However, if the DataFrame length is zero, only the eligibility acceptance message is returned: Thank you for registering. Verify your email in your inbox and start enjoying your new customer 10-day trial.

Image by Author

To make all these logics come to life, I wrapped it up in a streamlit app.

GIF by Author

Code

Now you understand the flow, let's translate it to code in 5 steps

  1. First, let's convert our MongoDB into a SuperDuperDB Object and input our data
import json
from superduperdb import superduper
from superduperdb import Document
from superduperdb.backends.mongodb import Collection


with open('data.json') as f:
data = json.load(f)

mongodb_uri="mongomock://test"

db = superduper(mongodb_uri, artifact_store="filesystem://./data/")

collection = Collection('customer_details')

db.execute(collection.insert_many([Document(r) for r in data]))

All that is done above is to: Convert the MongoDB instance into a SuperDuperDB object and define where the artifacts are to be stored. A Collection object was also instantiated, and then the JSON file containing the customer details was input into the Collection instantiated.

Note:

  • Adding the artifacts path is optional. It can be a local file path or an external storage path.
  • If you already have a MongoDB database with datasets, all you need to do is convert it into a SuperDuperDB object using your Mongo URI and instantiate the Collection.

Feel free to check out your dataset afterward by running the code below

result = db.execute(Collection('customer_details').find_one())
print(result)

This is what the first row of the data looks like

Document({'Full Name': 'Denny Täsche', 'Email': 'denny.tä[email protected]', 'Address': 'Corina-Stumpf-Ring 36 02586 Gransee', 'Phone Number': '03772092016', 'details': 'denny täsche denny.tä[email protected] corina-stumpf-ring 36 02586 gransee 03772092016', '_fold': 'train', '_id': ObjectId('6565c8c620d98740773c2874')})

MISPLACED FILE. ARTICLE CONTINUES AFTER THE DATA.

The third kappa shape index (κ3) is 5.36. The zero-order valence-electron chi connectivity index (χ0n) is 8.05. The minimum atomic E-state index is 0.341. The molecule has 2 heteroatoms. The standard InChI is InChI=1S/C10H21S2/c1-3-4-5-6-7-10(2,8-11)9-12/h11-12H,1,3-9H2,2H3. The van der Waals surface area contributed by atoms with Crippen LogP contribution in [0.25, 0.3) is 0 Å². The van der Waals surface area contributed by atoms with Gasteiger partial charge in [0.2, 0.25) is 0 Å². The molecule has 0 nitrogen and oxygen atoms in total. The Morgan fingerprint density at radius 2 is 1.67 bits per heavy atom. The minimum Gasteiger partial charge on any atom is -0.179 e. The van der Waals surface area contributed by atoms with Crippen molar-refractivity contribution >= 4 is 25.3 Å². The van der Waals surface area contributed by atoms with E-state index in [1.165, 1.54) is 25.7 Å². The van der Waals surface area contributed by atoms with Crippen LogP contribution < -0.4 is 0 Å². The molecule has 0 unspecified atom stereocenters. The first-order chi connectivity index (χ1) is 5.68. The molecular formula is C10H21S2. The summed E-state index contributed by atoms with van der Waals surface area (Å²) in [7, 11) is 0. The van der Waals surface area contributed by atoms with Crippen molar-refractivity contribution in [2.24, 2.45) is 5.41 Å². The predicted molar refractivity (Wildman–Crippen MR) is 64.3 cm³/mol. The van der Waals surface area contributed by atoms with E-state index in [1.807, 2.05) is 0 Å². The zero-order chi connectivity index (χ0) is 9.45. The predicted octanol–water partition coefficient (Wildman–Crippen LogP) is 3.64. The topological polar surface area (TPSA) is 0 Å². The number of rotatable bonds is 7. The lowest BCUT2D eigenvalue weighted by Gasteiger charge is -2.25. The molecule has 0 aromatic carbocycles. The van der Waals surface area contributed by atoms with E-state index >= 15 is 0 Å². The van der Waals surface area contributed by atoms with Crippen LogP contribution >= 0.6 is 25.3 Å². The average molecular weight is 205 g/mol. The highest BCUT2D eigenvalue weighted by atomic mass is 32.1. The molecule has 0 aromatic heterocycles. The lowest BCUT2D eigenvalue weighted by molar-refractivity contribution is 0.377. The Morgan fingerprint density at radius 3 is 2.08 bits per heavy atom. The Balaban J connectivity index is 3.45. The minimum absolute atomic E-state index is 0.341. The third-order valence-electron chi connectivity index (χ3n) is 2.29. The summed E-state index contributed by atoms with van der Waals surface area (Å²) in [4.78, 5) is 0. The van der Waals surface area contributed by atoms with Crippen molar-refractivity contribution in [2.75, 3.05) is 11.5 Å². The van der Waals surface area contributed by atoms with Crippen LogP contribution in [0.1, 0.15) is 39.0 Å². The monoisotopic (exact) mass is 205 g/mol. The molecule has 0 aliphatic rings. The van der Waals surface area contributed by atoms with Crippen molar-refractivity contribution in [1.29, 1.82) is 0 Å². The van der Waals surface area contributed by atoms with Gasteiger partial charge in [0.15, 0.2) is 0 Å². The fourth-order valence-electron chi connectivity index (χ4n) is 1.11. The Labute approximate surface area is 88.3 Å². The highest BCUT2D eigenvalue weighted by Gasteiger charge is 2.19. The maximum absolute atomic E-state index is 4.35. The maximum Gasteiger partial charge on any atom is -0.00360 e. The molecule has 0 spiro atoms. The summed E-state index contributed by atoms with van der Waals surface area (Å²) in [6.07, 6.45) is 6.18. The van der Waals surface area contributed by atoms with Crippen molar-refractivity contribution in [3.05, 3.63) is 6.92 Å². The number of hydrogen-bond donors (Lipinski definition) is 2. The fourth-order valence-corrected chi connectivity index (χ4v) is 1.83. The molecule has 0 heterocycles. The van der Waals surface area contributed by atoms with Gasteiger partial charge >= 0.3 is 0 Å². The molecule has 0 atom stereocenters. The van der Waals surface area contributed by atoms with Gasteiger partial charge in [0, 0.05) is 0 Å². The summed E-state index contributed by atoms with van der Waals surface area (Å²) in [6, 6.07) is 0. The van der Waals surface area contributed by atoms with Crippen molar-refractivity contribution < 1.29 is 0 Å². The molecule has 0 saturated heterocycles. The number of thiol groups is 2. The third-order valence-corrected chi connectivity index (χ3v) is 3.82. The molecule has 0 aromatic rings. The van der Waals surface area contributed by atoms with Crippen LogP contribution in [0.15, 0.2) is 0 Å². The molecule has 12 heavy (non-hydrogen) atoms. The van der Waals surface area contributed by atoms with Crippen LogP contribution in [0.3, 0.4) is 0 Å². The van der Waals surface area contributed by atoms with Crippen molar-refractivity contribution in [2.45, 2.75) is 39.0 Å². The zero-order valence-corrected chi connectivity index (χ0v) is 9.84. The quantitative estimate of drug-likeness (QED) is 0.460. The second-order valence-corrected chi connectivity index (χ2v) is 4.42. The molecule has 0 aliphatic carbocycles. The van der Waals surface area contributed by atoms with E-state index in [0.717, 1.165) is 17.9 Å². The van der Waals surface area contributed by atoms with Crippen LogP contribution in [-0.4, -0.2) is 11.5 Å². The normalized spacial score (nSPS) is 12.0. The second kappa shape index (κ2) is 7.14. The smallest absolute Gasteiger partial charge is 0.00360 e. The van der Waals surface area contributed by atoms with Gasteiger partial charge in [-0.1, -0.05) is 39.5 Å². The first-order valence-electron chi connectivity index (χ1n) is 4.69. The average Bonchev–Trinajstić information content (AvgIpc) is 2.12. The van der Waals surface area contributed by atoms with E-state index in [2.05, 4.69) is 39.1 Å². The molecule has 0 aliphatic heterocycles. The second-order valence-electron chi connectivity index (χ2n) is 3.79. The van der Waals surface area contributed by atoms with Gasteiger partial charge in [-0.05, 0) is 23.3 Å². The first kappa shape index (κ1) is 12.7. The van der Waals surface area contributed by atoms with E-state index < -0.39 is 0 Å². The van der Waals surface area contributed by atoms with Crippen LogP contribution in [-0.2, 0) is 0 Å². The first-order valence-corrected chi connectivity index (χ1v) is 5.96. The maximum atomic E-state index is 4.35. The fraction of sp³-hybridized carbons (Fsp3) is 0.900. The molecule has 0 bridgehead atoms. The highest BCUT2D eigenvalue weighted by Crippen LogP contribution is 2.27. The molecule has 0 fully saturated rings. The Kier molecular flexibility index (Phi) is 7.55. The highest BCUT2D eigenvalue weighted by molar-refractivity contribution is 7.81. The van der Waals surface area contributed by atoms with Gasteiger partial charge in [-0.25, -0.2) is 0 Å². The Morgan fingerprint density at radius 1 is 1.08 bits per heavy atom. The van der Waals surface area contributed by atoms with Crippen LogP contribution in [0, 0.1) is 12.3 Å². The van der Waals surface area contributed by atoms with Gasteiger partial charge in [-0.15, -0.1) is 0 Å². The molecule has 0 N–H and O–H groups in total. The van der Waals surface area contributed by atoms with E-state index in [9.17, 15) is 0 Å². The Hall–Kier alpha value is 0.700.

SuperDuperDB supports other popular databases like Postgres, DuckDB, etc. and can be converted to a Superduperdb object the same way

More info about how I generated the data can be found below

Creating Dataset Sythnetically: Thought-Process

Using domain knowledge to mimic real-world data discrepancies

medium.com

2. Before adding the vector search functionality, you need to decide and instantiate an embedding model. For this demo, I would use a HuggingFace model

import sentence_transformers
from superduperdb import Model, vector

model = Model(
identifier='all-MiniLM-L6-v2',
object=sentence_transformers.SentenceTransformer('all-MiniLM-L6-v2'),
encoder=vector(shape=(384,)),
predict_method='encode', # Specify the prediction method
postprocess=lambda x: x.tolist(), # Define postprocessing function
batch_predict=True, # Generate predictions for a set of observations all at once
)

Other popular embedding models, including OpenAI API, Cohere API etc, are supported by SuperDuperDB as well. For more info, check here.

3. Next, add the vector search functionality to the SuperDuperDB, include the instantiated model, and specify the field for the vector search. In my case, I am using the field called “details”.

from superduperdb import Listener, VectorIndex

db.add(
VectorIndex(
identifier=f'pymongo-docs-{model.identifier}',
indexing_listener=Listener(
select=doc_collection.find(),
key='details',
model=model,
predict_kwargs={'max_chunk_size': 1000},
),
)
)

Note:

  • The Listener() function helps to listen to new requests coming in.
  • The key argument specifies which field the vector search will be done on in the collection.
  • The model is named as an identifier. This is useful when you have multiple models in the database and also for versioning purposes.

You can view the model in the database using.

db.show('model')

4. Your database is ready to be used for semantic search. What you need to do is

  • Define the search term to search,
  • Specify the number of nearest similar records to return and the embedded model identifier to use for the vector search.

Say the goal in the above is to search for five most similar customer details to

gesche herr, [email protected], 42130 neubrandenburg

The code would look something like this


search = 'gesche herr [email protected] 42130 neubrandenburg'
n= 5
result = db.execute(
collection
.like(Document({'details': search_term}), vector_index=f'pymongo-docs-{model.identifier}', n=n)
.find({}, {'Full Name': 1, 'Email': 1, 'Address': 1, 'Phone Number': 1, 'details': 1, 'score': 1, '_id': 1})
)

The results can viewed below

for r in result:
list_doc.append(r.unpack())